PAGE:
Skip to main content
Premium Trial:

Request an Annual Quote

Evotec Buys Cell-based Reagents Firm for up to $2.9M

NEW YORK (GenomeWeb News) – Evotec today announced it has acquired custom cell and cell-based reagents firm Cell Culture Service for up to €2.2 million ($2.9 million).

Evotec will pay €1.15 million in cash as part of the deal. CCS is also eligible for an earn-out payment of €1.05 million due one year after the acquisition and dependent on certain revenue targets being met.

CCS supplies custom cells and cell-based reagents for drug discovery, and its product line includes recombinant assay cell lines, assay-ready frozen instant cells, qualified membranes, and proteins for high-throughput screening. The firm's cell production, freezing, and storage operations, including its lineup of specialized cell culture scientists and technicians will be integrated into Evotec's Hamburg operations, Evotec said.

CCS was already based in Hamburg and has a subsidiary based in Monmouth Junction, NJ.

"Through the acquisition of CCS, Evotec strengthens its cell culture capabilities and gains access to a growing base of customers using cell-based assays in their drug discovery processes," Evotec COO Mario Polywka said in a statement. "CCS' experience and technologies for large-scale cell production are a perfect fit with Evotec's screening and in vitro pharmacology activities."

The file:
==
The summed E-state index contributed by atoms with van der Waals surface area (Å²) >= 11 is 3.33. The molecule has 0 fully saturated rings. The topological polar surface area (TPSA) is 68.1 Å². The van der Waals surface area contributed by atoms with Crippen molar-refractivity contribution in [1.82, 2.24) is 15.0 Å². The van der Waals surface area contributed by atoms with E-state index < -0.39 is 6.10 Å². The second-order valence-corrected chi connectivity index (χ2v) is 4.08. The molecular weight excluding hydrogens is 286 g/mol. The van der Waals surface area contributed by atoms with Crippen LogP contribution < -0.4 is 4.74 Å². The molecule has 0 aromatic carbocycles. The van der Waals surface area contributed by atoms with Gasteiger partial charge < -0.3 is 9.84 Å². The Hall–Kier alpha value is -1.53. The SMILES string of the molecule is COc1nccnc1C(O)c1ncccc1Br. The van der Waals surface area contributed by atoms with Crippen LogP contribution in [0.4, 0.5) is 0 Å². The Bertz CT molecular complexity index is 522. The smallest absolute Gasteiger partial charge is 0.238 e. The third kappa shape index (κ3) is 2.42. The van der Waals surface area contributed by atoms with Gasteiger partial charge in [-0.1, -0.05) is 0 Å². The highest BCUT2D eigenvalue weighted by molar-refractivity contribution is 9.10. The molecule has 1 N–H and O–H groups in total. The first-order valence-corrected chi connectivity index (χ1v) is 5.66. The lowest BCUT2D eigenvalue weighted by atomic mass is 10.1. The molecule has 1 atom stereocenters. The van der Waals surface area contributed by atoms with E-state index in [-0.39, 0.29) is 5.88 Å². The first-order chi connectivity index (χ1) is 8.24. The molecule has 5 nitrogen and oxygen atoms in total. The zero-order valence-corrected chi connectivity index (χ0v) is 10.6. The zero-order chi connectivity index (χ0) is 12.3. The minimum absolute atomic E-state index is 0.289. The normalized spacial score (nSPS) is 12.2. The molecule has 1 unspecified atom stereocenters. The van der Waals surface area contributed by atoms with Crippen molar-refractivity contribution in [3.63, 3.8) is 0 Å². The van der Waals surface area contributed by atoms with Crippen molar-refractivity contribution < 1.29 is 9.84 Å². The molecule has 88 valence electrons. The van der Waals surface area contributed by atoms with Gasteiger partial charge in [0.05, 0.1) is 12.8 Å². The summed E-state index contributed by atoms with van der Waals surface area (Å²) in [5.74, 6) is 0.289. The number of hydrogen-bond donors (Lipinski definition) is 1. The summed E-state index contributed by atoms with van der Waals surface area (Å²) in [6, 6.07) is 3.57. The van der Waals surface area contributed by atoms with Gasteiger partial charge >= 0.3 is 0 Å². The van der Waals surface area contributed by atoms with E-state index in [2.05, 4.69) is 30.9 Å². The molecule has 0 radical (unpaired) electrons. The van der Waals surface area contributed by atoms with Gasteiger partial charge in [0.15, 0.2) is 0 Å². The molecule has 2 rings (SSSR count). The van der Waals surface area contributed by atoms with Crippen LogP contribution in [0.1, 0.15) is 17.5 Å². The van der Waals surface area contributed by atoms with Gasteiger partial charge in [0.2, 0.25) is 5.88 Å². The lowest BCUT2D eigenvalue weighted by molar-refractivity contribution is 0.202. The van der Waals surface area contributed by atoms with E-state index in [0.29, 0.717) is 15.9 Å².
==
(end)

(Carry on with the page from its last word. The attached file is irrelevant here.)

The Scan

Interfering With Invasive Mussels

The Chicago Tribune reports that researchers are studying whether RNA interference- or CRISPR-based approaches can combat invasive freshwater mussels.

Participation Analysis

A new study finds that women tend to participate less at scientific meetings but that some changes can lead to increased involvement, the Guardian reports.

Right Whales' Decline

A research study plans to use genetic analysis to gain insight into population decline among North American right whales, according to CBC.

Science Papers Tie Rare Mutations to Short Stature, Immunodeficiency; Present Single-Cell Transcriptomics Map

In Science this week: pair of mutations in one gene uncovered in brothers with short stature and immunodeficiency, and more.